I Am That Girl Now

Friday, August 24, 2007

Kidding myself is a luxury I just can't afford

My Hub would sooner put a fork in his eye, I think, than do any kind of financial tracking. (Let me pause to offer a fervent prayer to my deity of choice that this does not turn into another thing that will bite us in the ass.) When he has money, he spends it; when he doesn't, he stops spending and mopes; tracking or analysis of his spending would give him the chance to even out the bumps in the road, but he holds to a general rule in life that if a thing involves self-exploration or analysis of any kind, it's not for him; he prefers to be unencumbered by such. He'll take the trade-off of having days-- occasionally weeks-- in which he doesn't get to spend money and has to sit around feeling poor and morose.

I, on the other hand, adore tracking, but only so long as it tells me good things. The history of my financial tracking efforts dates back to 1999, when, freshly installed in my first solo apartment here in Chicago, I set up a complicated tracking system for all my receipts, used it for about a day and a half, and then watched out of the corner of my eye as it gathered dust until I finally ditched it after six months. I clearly remember feeling strongly that I ought to organize my finances, but I didn't have a clear idea of why, and I was really not good with how, since I really had no idea where I was headed.

My second shot at tracking occurred in 2001, although, having learned from 1999, I compromised and made it so that I would divide all my money into two accounts-- one that would automatically pay all the set expenses, and the other that I could use for the ATM. Which wasn't so much "tracking" as "well, at least this way the bills will get paid." In retrospect, it was a very rudimentary form of the Mvelopes system I've got set up now, but with only two sections: set expenses and everything else.

After things got complicated when me and my Hub moved in together and got married, and I ended up in charge of money because I was the less-flighty of the two of us, I sought the services of a financial adviser. Note to everyone considering this: this solves fewer current problems than you might think, because while they're setting you up for the future, financial advisers don't do much to sort out what you're doing now. This mostly led to us adding on more and more bills for insurance, IRAs and the like, with a twice-yearly pattern of collapse and digging back out again via tax refund or bonus check. We'd get frustrated with the tight noose of the budget and the "I'll pay it off right away on payday" credit purchases began, which quickly turned into balances on the cards, which we'd "solve" by throwing all of our tax refunds or bonus checks at the balances, and then we'd be good for a few months before it would begin again. Every time, I'd start to avoid doing the math because it would tell me things I didn't like.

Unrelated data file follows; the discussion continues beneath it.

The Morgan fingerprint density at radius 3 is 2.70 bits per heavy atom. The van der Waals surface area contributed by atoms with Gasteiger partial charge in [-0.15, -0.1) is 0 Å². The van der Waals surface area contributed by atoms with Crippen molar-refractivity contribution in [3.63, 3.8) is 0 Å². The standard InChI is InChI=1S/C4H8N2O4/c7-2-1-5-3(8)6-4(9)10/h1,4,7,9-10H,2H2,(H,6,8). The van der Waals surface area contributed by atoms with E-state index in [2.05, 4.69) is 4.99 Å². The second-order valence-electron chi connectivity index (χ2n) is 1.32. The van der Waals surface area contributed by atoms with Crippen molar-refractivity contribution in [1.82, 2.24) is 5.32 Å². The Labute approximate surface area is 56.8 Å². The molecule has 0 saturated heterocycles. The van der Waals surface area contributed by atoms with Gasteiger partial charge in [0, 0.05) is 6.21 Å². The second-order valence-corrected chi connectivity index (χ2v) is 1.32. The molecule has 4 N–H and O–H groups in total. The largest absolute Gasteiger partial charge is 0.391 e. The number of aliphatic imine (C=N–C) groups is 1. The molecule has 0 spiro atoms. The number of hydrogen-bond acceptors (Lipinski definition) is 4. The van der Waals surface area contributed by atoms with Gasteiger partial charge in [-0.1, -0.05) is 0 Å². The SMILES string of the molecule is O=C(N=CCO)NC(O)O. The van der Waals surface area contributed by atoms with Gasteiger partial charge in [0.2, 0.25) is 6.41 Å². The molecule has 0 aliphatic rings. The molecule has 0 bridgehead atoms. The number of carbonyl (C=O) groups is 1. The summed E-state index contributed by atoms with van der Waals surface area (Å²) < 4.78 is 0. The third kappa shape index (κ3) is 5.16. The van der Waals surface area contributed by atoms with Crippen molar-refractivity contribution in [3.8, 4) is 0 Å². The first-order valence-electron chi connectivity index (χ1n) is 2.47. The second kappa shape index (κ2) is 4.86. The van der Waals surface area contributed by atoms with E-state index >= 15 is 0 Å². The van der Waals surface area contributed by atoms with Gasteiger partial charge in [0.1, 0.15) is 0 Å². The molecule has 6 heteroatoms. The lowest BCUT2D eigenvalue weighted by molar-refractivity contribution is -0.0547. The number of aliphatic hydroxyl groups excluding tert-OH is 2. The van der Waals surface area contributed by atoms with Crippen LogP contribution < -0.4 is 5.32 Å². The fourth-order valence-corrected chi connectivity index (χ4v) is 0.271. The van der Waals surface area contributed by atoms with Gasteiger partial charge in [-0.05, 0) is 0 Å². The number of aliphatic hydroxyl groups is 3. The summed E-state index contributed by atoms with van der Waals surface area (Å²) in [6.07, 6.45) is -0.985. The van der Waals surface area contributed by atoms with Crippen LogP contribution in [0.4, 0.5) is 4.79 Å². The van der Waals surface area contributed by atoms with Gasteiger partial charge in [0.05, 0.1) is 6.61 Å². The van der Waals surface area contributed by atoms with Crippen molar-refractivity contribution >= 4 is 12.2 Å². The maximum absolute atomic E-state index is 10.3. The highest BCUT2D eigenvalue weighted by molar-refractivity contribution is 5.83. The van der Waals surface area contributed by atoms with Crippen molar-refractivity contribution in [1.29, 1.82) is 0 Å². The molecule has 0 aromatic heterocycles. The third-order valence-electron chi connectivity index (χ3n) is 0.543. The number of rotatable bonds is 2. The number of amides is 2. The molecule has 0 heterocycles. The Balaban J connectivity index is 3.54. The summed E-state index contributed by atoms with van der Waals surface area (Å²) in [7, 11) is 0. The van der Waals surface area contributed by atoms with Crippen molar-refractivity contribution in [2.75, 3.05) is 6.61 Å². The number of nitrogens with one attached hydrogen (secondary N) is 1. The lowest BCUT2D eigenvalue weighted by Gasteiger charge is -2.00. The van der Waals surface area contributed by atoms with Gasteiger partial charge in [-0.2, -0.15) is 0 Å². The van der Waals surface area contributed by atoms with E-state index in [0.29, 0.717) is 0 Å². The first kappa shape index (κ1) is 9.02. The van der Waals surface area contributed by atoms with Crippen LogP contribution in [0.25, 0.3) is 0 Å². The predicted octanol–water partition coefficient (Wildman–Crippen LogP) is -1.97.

Apparently in order to keep us from going under, I have to pay a service to do all the math for me. Well, so be it.

The lesson learned here, I think, is that we have a vast ability to kid ourselves, which kicks in right about the time that the empirical data coming in stops telling us good things, stops making us feel proud of ourselves. It's easy to track information when the bottom line keeps improving; when it stalls, or starts going sour, that becomes difficult-- and that, I've found, is the most important time to keep tracking, keep your eyes on the empirical data, and avoid the huge temptation to start kidding yourself. Which sucks.

We are the children of the good times, folks, and it's hard to learn to restrict yourself when there's no outside force that makes you learn. Our generation (and yes, I'm generalizing about the United States again) hasn't had to learn self-restriction, hasn't had to learn to make do, because more is always available-- and, worse, more is the culturally accepted method of making yourself feel better. More credit, more clothes, more house, more food. Less, then, is not something we're accustomed to doing. Less feels not only restrictive, but embarrassing; with what seems like the whole world spending money they don't have and eating tons of food, restricting yourself to necessities looks freakishly monkish by comparison. So when reality strikes, and the alarm bells go off that say "something's gotta change", it's so, so tempting to avoid thinking about it because you just want to stay in that dream of denial a little longer, that dream where you're not that far over, it's not so much of a problem that it can't be fixed right away, so the strict rationing doesn't have to begin again quite yet.